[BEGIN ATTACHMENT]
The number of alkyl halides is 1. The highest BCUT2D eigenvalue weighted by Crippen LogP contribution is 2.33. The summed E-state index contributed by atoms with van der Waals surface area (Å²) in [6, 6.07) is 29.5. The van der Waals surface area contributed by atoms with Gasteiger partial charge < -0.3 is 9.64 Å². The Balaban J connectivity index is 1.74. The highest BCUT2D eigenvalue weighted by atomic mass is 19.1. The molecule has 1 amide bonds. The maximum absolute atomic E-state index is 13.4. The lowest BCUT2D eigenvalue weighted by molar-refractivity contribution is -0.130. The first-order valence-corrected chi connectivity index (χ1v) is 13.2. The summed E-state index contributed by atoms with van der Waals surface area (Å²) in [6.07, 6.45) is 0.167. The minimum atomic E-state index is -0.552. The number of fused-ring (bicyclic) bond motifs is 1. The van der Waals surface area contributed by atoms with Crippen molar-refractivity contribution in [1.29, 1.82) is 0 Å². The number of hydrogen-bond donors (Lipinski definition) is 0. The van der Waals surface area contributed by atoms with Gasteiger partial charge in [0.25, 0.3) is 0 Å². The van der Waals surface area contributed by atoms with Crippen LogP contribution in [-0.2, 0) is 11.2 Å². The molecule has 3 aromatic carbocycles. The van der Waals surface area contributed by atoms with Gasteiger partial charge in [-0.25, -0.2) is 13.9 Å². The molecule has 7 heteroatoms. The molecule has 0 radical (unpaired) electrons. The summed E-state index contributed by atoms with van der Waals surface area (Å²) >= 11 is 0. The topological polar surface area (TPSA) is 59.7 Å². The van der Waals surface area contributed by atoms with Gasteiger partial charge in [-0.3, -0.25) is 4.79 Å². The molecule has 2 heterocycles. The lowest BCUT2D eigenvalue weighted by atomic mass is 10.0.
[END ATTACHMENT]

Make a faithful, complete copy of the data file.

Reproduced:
The number of alkyl halides is 1. The highest BCUT2D eigenvalue weighted by Crippen LogP contribution is 2.33. The summed E-state index contributed by atoms with van der Waals surface area (Å²) in [6, 6.07) is 29.5. The van der Waals surface area contributed by atoms with Gasteiger partial charge < -0.3 is 9.64 Å². The Balaban J connectivity index is 1.74. The highest BCUT2D eigenvalue weighted by atomic mass is 19.1. The molecule has 1 amide bonds. The maximum absolute atomic E-state index is 13.4. The lowest BCUT2D eigenvalue weighted by molar-refractivity contribution is -0.130. The first-order valence-corrected chi connectivity index (χ1v) is 13.2. The summed E-state index contributed by atoms with van der Waals surface area (Å²) in [6.07, 6.45) is 0.167. The minimum atomic E-state index is -0.552. The number of fused-ring (bicyclic) bond motifs is 1. The van der Waals surface area contributed by atoms with Crippen molar-refractivity contribution in [1.29, 1.82) is 0 Å². The number of hydrogen-bond donors (Lipinski definition) is 0. The van der Waals surface area contributed by atoms with Gasteiger partial charge in [0.25, 0.3) is 0 Å². The van der Waals surface area contributed by atoms with Crippen LogP contribution in [-0.2, 0) is 11.2 Å². The molecule has 3 aromatic carbocycles. The van der Waals surface area contributed by atoms with Gasteiger partial charge in [-0.25, -0.2) is 13.9 Å². The molecule has 7 heteroatoms. The molecule has 0 radical (unpaired) electrons. The summed E-state index contributed by atoms with van der Waals surface area (Å²) >= 11 is 0. The topological polar surface area (TPSA) is 59.7 Å². The van der Waals surface area contributed by atoms with Gasteiger partial charge in [-0.3, -0.25) is 4.79 Å². The molecule has 2 heterocycles. The lowest BCUT2D eigenvalue weighted by atomic mass is 10.0.